Let it Snow: Mystery Behind Many Snowfalls' Baffling Persistence Explained
Researchers from Michigan Technological University say they've cracked the code behind many snowfalls' seemingly odds-defying persistence.
In order to form, snow requires dust to which water molecules can attach and form a structure as they freeze. And yet in areas such as the Arctic where the atmosphere is impeccably clean, the snow seems limitless, leading scientists to question how the snow is able to carry on for such long stretches of time. The same question goes, albeit to a lesser degree, for places like Lake Superior, whose clouds release megatons of snow on surrounding areas.
"Within a few hours, you basically purge the atmosphere of all those particles," said Raymond Shaw, a physicist at MTU. "So how can it snow for days on end?"
Together with his colleagues, Shaw developed a model describing how ice crystals form, grow and fall, backing it up using data on Arctic clouds. The results were startling: As the number of snow crystals increased, their mass jumped by a power of 2.5. This meant that if the number of crystals tripled, the mass shot up by a factor of 16.
"Our first guess would have been that if you triple the number of crystals, you triple the mass," Shaw said. "It turns out to be a much stronger relationship than that."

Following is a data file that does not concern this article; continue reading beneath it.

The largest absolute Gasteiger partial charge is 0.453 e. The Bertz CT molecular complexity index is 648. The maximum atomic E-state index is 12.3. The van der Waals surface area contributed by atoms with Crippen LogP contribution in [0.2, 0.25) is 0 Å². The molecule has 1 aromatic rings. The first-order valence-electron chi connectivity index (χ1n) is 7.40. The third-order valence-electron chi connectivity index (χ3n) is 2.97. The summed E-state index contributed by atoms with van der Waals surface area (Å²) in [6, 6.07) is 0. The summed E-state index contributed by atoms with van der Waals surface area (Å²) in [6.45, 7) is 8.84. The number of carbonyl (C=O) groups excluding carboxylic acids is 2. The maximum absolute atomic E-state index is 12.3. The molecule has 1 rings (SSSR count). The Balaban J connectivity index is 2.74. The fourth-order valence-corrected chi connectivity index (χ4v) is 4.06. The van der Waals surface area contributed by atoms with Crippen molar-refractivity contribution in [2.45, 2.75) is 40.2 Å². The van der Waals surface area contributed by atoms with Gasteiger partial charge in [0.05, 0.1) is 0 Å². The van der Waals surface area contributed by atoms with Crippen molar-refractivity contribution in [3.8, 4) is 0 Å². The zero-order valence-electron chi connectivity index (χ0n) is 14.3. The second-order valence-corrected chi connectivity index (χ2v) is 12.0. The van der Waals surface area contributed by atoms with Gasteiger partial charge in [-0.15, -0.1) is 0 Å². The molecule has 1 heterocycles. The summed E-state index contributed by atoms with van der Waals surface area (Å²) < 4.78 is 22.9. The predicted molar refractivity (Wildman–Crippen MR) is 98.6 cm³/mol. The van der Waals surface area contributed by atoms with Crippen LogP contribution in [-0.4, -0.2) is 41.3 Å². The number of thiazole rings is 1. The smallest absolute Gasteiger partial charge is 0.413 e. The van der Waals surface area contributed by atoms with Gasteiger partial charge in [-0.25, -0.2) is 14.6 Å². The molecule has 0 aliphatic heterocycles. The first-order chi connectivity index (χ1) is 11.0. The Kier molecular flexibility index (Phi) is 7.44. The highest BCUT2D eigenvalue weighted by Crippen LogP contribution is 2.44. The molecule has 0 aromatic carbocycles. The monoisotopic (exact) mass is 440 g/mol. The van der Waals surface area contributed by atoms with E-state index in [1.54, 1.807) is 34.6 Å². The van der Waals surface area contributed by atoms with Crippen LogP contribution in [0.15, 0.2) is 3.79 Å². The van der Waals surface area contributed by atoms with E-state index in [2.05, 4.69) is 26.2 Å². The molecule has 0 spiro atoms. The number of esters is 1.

Underlying all of this was the idea that ice crystals form on particles previously believed to be incapable of helping to make ice crystals.
"The key assumption we made was that there's a hidden source of ice nuclei that's always there, but they are just really, really low efficiency," Shaw said.
"The consensus in the research community has been that you need special pieces of dust to catalyze the ice. We thought, 'What if there was more stuff out there that would produce ice if you just wait long enough? Maybe when you put it in contact with a drop of water, it doesn't freeze immediately. But if you wait an hour, or two hours, it does. Our model assumes that the atmosphere is full of those really inefficient nuclei."
Such inefficient nuclei would come into play, Shaw explained, during those heavy snowfalls in which big crystals are formed.
"The mass of an ice crystal is related to its growth time," Shaw said. "The longer it's in the cloud, the bigger it will be." So, when there's an updraft that keeps crystals from falling, snowflakes that form on regular, snow-forming particles get larger and larger. During that time, many more snowflakes have a chance to form on weak nuclei."